The US already has a well established military code that governs its armed forces. Why jepordize that or the sake of some percieved moral ground, for a treaty that has lost its original focus anyway?

    edit: bravo Fingor! you said it better than I could..
  20. topgoalscorer_no11 Force Ghost

    Member Since:
    Jul 23, 2001
    star 3
    I have no major irks with US foreign policy in general, but it does seem to be a bit of a PR disaster at times. Again, it's the perception of the US that is the problem.

    If, as you say 'Nobody seriously thinks that a country like GB or France will ever fall under the ICC' then you have little to worry about. The GB is in the same boat as the US. But why should a war criminal from, say, the former Yugoslavia submit himself to the judgement of the court when the leaders, both political and military, of other nations are not subject to the same rules. I wouldn't. Again- it's about perception. Why is there one rule for some, and another for the big powers? That's not right.

    Without meaning to sound patronising, the idea that no-one from a major power could be prosecuted sounds a little naive to me. The bombing of populated areas is an absolute minefield, if you'll excuse the phrase, so to say they'd not be subject to an inquiry is jumping the gun a bit, if you'll again excuse my phraseology.

    EDIT: Ah, Fingorfil, I agree with you, but the rules on bombing need to be sorted out. Perhaps you're right here.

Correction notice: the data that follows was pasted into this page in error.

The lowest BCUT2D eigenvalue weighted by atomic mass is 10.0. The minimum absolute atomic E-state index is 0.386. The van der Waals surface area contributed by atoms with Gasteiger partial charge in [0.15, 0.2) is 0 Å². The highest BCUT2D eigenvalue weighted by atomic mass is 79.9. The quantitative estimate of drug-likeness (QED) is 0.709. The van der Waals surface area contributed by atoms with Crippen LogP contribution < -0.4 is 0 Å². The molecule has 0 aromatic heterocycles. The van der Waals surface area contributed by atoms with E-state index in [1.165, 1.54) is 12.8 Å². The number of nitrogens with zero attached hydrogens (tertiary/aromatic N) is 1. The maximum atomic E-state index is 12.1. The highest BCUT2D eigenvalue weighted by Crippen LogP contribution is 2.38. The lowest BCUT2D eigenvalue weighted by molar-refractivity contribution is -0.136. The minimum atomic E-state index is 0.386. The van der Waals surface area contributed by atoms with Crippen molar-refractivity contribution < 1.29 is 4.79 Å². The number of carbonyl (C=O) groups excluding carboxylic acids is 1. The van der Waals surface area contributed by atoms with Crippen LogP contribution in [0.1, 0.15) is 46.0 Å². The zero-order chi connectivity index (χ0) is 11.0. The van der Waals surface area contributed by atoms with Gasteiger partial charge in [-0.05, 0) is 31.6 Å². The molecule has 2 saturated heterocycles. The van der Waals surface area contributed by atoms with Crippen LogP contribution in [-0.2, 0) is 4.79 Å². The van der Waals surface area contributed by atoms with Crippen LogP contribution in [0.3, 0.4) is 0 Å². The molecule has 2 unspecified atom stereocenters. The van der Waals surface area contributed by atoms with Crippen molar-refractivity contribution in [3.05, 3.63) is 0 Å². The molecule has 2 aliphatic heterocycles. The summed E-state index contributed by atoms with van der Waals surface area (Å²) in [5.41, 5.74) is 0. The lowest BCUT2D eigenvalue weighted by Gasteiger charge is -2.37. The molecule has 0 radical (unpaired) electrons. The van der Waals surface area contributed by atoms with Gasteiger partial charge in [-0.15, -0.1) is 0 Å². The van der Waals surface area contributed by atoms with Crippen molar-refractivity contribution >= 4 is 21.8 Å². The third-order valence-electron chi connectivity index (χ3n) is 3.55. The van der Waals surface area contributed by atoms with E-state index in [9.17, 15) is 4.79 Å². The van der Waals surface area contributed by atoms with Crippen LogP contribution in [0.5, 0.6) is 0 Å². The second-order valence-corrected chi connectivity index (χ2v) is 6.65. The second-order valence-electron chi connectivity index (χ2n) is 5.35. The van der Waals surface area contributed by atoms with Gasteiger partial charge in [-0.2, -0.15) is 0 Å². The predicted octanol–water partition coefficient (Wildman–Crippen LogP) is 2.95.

Not joining also implies, to those who are looking for such an implication, that the US has something to hide. I don't believe you do, but there are many who don't share my enlightened attitude. It's about transparency. No-one trusts an in-house enquiry.

    In this media-led world, the way the US is percieved abroad *is* important. Even the US can't afford to be totally isolated.
  21. Master Ood Force Ghost

    Member Since:
    Dec 14, 1998
    star 4
    well after reading all of this i have a question. people who i won't name have asked for proof regarding people thinking the ICC will be corrupt. well i ask the same, give me proof it WON'T be corrupt.

    also the above individual stated that the same corruption could be said of U.S. courts. YEP you are absolutly right. judges in American courts have been corrupted in the past.

    to me, i take that statement as the ICC judges will be above coruption but U.S. judges aren't?